The author(s) received no financial support for the research, authorship, and/or publication of this article.
Note: If you have any concerns that the information you give may compromise your anonymity prior to the peer review process, you can choose to wait until you submit your final accepted manuscript.
We can only consider industry-funded articles if funding is fully declared within the manuscript, together with any role in the design of the study or in the analysis and interpretation of data played by the funder.
Both direct and indirect funding must be declared, whether funding is in full or in part. Indirect funding includes organisations associated with the research and/or authors receiving funding from one of the industries below, or any industry where the funder could be seen to have a vested interest in the results of a study.
Industries include but are not limited to:
Failure to declare industry-specific funding can lead to the rejection of your article at submission, or retraction of the whole article if the oversight comes to light after publication.
How do we make sure that we maintain high ethical standards in publishing? By including clear statements in support of results reported in articles. Here is guidance, with examples of sample statements, for:
All studies involving humans, for example including patients, their samples, data or any other study involving human participants must be evaluated by a suitably qualified research ethics committee prior to undertaking the research in line with the Declaration of Helsinki.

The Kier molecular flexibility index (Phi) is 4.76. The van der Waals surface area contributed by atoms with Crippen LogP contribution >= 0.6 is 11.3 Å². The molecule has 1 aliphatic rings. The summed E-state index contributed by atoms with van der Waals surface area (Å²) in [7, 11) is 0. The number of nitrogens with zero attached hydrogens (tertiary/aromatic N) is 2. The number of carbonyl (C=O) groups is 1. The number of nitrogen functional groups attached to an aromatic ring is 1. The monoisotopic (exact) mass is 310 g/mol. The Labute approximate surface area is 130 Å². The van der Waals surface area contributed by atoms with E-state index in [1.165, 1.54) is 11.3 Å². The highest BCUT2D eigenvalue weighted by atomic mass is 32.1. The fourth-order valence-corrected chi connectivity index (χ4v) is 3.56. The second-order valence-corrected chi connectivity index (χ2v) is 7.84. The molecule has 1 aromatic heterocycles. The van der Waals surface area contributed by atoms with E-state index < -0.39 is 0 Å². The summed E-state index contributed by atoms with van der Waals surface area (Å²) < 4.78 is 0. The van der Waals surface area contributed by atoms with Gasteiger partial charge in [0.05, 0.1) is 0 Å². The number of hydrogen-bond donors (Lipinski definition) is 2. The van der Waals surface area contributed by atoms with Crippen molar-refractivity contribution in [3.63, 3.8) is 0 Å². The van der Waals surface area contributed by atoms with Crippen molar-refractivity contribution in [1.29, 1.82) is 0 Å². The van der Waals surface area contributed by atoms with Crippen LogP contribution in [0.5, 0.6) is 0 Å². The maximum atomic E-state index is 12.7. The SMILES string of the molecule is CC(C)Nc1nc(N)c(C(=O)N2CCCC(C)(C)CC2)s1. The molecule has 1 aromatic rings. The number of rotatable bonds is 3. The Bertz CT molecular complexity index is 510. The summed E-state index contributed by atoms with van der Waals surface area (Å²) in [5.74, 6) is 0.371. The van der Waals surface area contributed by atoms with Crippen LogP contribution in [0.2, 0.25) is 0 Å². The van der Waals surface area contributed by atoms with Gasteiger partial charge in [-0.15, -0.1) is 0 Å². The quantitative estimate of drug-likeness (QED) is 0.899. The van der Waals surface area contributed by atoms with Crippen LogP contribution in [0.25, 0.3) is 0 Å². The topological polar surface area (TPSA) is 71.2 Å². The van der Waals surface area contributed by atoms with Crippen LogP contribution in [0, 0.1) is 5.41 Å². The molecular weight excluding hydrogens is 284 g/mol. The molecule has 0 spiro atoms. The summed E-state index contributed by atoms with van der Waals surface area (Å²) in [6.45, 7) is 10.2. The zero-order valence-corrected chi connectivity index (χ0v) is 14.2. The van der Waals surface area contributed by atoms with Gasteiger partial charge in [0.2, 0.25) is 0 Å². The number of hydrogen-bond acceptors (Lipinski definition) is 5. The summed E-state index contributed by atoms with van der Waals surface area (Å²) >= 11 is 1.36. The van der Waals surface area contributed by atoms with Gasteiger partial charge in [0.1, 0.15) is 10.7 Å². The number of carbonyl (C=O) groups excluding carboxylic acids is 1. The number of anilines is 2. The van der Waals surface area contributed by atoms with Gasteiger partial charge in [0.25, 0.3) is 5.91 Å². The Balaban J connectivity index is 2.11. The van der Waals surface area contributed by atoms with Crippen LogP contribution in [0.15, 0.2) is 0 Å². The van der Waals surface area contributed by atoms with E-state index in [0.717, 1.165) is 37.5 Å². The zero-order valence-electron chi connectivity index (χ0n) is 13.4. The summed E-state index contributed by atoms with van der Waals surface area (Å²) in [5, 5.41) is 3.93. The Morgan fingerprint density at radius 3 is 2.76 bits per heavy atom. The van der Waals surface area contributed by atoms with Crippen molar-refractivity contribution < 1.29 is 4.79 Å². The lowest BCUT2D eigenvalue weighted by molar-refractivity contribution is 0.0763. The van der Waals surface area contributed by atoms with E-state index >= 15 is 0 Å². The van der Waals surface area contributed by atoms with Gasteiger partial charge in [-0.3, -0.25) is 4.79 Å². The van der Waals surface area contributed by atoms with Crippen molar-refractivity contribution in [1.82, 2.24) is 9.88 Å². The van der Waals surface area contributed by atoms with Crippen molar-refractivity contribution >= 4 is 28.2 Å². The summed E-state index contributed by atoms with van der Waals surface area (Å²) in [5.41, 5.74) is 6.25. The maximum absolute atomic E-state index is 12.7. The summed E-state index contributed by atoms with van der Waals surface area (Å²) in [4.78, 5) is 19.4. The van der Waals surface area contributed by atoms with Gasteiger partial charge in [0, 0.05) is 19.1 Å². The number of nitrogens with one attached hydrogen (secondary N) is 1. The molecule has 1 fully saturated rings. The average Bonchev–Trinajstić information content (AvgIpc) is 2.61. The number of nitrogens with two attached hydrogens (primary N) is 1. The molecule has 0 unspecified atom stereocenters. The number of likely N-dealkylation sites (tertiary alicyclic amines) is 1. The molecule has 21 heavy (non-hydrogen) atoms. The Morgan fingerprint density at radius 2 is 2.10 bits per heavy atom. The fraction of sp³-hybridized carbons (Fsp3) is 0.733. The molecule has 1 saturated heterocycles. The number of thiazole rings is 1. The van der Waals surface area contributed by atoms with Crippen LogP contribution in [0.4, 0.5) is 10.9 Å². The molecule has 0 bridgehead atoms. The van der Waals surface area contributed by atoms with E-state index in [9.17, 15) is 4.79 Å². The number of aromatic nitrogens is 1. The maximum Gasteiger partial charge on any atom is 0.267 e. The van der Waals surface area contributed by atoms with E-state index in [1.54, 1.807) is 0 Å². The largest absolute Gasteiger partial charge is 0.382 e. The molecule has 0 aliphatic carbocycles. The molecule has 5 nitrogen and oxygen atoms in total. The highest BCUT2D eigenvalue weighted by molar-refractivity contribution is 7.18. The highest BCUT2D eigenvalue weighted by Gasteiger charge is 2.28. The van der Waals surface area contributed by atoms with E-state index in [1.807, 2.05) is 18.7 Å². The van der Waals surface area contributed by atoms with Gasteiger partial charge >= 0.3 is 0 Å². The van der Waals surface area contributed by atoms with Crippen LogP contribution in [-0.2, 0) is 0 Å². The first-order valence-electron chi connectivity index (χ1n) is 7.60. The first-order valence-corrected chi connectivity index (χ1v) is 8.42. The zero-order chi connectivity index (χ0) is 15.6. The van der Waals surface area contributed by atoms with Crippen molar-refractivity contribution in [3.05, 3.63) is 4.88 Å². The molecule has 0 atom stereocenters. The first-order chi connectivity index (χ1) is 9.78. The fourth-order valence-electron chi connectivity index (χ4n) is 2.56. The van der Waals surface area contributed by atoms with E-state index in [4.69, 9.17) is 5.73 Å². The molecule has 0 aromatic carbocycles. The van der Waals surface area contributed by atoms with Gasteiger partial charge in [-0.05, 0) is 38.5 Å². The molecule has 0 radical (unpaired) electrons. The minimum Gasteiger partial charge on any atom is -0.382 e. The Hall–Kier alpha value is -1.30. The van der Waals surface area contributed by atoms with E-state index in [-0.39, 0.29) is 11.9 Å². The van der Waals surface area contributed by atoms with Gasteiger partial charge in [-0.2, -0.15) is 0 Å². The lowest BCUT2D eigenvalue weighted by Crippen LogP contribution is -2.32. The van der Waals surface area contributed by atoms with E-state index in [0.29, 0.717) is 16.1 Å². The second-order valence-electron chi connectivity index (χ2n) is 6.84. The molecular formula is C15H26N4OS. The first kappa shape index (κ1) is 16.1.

All studies involving people, whether patients or research participants, must be evaluated by a qualified research ethics committee prior to undertaking the research in line with the Declaration of Helsinki.
Ethics statements should be included in the methods section of all relevant submissions (unless the journal you’re submitting to publishes them under a separate heading – the journal’s submission guidelines will make this clear) and must include the name and location of the review board, approval number and date, as in the examples below.
Ethics approval statements
These examples can be used If ethics approval was obtained:
This study was approved by the XXXX Research Ethics Committee (approval no. XYZ123) on Month DD, YYYY.
This study received ethical approval from the XXXX IRB (approval #XYZ123) on Month DD, YYYY.
Examples of ethics approval statements suitable for different scenarios:
The XXXX Ethics Review Committee at XXXX University approved our interviews (approval: XYZ123) on Month DD, YYYY. Respondents gave written consent for review and signature before starting interviews.
This study received ethical approval from the XXXX IRB (approval #XYZ123) on Month DD, YYYY. This is an IRB-approved retrospective study, all patient information was de-identified and patient consent was not required. Patient data will not be shared with third parties.
The study was conducted in accordance with the Declaration of Helsinki and was approved by the Ethics Committee of XXXX (no. XYZ123) on Month DD, YYYY, with the need for written informed consent waived.
This study was conducted in accordance with the Declaration of Helsinki. Approval was granted on Month DD, YYYY. The Institutional Review Board (IRB) at XXXX acted as the central IRB, whose review was accepted by all participating institutions’ IRBs (Ref. XYZ123). The central IRB determined that this research involved minimal risk and approved a waiver for informed consent.
This study was approved by the Ethics Committee of XXXX University (Ethics Code: XYZ123) on Month DD, YYYY. All participants provided written informed consent prior to enrolment in the study. This research was conducted ethically in accordance with the World Medical Association Declaration of Helsinki.